“We see, for the first time in the field, the amplification of the greenhouse effect because there’s more CO2 in the atmosphere to absorb what the Earth emits in response to incoming solar radiation,” said Daniel Feldman, a scientist in Berkeley Lab’s Earth Sciences Division and the paper’s lead author.

In order to observe the increase in CO2 levels over time, the researchers used some of the most precise spectroscopic instruments, operated by facilities of the Atmospheric Radiation Measurement (ARM) Climate Research Facility at the Department of Energy. These instruments based at both sites, read the thermal infrared energy permeating through the atmosphere onto the Earth’s surface, which they then break down into spectral patterns – the signature of the CO2 particles.

These on-location instruments can also pick up and differentiate between which phenomena that are capable of giving off infrared energy, such as any passing clouds or water vapor with chemical components. Using a combination of data from this equipment, the team noticed a gradual rise in the CO2 levels, happening in real time.

“We measured radiation in the form of infrared energy. Then we controlled for other factors that would impact our measurements, such as a weather system moving through the area,” said Feldman.

Over 3,300 measurements were taken from the Alaska location and 8,300 measurements from Oklahoma, which were taken on a semi-daily basis.

The collected data from both sites revealed an identical trend: CO2 levels in the atmosphere emit increasing amounts of infrared energy, an approximation of 0.2 Watts per square meter per decade. While that’s a bit of a hard number to swallow – imagine then that the surface area Earth is about 196.9 million square miles.

A data analysis provided by the National Oceanic and Atmospheric Administration’s CarbonTracker system, the scientists linked this upswing in CO2-attributed radiative forcing to fossil fuel emissions and fires, which have become a growing concern in the Western states.

Another significant find among these measurements was the influence that photosynthesis – the conversion of solar radiation into food by plants – has on the balance of energy on Earth’s surface, which has never been measured in depth. The spring months showed slight dips in radiative forcing due to the growth of plants.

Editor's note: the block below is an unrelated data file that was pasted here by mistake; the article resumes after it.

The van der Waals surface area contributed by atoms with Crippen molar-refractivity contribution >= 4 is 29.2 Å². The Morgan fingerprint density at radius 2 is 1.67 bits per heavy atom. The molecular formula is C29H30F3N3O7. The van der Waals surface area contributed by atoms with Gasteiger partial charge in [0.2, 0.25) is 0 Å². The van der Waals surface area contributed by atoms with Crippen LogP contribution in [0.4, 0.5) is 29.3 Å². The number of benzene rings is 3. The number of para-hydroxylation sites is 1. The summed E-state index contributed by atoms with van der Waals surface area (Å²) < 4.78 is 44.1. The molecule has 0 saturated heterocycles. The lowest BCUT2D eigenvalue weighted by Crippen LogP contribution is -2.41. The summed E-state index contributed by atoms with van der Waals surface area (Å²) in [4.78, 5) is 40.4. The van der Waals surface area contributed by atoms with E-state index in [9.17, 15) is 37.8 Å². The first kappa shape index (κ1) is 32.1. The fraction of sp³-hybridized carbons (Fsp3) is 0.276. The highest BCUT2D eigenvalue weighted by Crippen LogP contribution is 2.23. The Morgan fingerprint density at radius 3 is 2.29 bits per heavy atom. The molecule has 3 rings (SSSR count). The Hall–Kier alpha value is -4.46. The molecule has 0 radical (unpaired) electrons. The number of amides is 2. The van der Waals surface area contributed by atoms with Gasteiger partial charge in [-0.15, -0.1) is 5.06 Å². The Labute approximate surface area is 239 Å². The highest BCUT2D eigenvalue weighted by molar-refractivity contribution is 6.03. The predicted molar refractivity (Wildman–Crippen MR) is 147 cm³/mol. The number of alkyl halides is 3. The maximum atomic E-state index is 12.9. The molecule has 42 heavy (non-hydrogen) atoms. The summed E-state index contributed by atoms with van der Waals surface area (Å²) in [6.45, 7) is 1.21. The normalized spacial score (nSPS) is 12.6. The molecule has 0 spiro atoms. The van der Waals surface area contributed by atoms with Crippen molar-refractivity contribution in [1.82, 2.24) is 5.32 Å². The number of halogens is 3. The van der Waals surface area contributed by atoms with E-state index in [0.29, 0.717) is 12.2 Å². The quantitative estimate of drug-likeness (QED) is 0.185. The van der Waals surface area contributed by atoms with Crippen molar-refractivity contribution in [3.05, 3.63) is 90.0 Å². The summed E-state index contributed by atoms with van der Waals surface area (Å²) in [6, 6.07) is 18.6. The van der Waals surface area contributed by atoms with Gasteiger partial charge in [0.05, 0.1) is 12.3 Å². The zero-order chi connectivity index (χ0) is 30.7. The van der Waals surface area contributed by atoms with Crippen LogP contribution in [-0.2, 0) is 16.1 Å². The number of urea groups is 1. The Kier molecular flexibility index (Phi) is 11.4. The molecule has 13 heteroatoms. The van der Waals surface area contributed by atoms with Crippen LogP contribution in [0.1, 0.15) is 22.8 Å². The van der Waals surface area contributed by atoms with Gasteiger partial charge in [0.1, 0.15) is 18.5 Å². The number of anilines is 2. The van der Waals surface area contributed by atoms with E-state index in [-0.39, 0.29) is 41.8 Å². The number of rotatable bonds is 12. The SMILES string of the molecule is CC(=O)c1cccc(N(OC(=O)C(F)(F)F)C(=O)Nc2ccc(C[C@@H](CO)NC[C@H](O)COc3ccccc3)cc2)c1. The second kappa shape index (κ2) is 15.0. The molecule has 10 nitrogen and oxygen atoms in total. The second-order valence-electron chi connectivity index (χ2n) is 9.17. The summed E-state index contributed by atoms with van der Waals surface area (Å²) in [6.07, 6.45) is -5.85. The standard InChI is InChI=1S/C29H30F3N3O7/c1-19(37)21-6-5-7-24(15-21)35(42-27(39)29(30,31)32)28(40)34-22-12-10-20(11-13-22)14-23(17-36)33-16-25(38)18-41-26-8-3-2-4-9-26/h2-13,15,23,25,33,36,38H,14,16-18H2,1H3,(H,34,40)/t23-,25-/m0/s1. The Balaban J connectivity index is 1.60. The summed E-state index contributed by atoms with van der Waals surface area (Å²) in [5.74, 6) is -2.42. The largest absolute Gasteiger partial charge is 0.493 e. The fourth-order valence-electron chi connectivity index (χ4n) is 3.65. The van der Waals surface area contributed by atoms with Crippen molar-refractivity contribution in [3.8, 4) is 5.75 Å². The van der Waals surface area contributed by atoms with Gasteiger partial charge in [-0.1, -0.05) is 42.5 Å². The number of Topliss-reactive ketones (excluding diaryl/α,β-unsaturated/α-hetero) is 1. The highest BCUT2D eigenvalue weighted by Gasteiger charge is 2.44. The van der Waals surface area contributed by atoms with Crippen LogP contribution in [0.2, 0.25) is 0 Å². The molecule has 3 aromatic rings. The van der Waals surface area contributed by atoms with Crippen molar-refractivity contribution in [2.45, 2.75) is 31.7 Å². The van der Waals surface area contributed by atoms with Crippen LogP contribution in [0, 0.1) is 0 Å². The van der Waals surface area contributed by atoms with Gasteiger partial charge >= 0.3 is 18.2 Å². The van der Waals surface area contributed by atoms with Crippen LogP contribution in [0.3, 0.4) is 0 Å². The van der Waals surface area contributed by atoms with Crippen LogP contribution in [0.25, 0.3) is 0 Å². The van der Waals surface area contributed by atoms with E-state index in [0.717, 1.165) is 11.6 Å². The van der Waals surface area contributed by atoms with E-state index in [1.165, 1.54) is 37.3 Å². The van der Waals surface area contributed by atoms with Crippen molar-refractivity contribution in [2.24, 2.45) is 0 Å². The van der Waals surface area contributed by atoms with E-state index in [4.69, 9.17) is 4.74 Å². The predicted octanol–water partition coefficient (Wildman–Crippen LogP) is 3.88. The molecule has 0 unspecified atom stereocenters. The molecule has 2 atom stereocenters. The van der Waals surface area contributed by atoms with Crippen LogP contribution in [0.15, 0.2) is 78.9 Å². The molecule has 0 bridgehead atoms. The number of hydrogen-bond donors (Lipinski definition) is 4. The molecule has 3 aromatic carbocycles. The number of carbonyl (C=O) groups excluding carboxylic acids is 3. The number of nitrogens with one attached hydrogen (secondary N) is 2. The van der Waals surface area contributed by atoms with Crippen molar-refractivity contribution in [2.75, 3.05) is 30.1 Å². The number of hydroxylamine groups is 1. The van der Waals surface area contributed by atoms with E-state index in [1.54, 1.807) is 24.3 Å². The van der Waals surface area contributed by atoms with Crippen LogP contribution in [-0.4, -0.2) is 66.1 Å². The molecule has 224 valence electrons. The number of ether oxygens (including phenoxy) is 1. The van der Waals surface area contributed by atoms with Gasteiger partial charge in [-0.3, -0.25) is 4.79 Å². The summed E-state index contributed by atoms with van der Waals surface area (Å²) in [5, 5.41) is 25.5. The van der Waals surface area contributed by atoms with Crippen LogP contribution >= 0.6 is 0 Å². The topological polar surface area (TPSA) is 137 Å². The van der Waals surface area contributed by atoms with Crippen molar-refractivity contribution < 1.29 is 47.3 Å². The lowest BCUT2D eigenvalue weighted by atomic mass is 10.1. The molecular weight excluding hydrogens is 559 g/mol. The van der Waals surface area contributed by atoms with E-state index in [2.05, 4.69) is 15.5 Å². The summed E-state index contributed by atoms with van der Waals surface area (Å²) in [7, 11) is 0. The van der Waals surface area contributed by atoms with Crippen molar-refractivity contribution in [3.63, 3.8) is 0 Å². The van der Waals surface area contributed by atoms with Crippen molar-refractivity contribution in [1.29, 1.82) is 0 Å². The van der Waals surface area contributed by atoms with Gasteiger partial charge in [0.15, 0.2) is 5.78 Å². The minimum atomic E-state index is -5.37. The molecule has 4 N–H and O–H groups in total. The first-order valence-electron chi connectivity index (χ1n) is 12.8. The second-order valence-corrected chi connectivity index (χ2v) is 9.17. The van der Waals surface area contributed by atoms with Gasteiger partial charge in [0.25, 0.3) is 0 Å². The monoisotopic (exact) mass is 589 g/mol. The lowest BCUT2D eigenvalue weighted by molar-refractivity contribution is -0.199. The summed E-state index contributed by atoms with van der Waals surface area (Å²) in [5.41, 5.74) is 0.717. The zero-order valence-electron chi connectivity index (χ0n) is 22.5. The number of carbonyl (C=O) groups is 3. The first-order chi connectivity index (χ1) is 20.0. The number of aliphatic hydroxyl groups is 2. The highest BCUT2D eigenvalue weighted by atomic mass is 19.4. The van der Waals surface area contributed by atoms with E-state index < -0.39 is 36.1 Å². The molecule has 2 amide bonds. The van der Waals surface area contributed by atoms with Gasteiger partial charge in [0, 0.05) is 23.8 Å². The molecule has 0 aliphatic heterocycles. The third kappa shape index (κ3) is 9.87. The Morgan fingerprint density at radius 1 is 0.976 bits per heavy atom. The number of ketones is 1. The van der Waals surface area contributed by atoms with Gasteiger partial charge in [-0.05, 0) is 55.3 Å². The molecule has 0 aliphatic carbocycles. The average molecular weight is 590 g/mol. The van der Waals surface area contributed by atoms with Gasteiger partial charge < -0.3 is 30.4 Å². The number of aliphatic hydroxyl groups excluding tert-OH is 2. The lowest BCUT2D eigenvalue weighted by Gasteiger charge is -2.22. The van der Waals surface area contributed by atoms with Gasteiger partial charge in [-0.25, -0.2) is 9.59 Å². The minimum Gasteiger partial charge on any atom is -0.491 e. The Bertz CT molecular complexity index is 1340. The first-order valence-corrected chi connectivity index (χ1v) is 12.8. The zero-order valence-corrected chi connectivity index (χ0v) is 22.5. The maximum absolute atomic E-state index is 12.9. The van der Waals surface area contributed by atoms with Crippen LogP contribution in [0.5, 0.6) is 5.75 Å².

James Sullivan
James Sullivan is the assistant editor of Brain World Magazine and a contributor to Truth Is Cool and OMNI Reboot. He can usually be found on TVTropes or RationalWiki when not exploiting life and science stories for another blog article.

Why We Should Worry About Giant Siberian Craters

It seems only appropriate that Siberia, well known for being a cold and remote land, isolated from humanity, should be connected to the Yamal Peninsula, a name that literally means the ‘end of the world,’ and more lately than ever before, standing on it makes you’re on shaky ground. One of the recent mysteries of Yamal in recent years is why it has such a porous surface. According to scientists working at the Russian Academy of Sciences (RAS), the reason is giant craters, and not directly related to the number of meteors that have stricken Russia in recent years. This summer, locals reported sighting a sinkhole 260 feet wide. A further analysis by Russian geologists now indicates that the region during the winter could suffer up to 30 more.

Already, ten craters have been sighted throughout Yamal. Another crater, known as B2 is evidently surrounded with 20 smaller “baby craters,” all of which are filled with water, according to a report by the Siberian Times.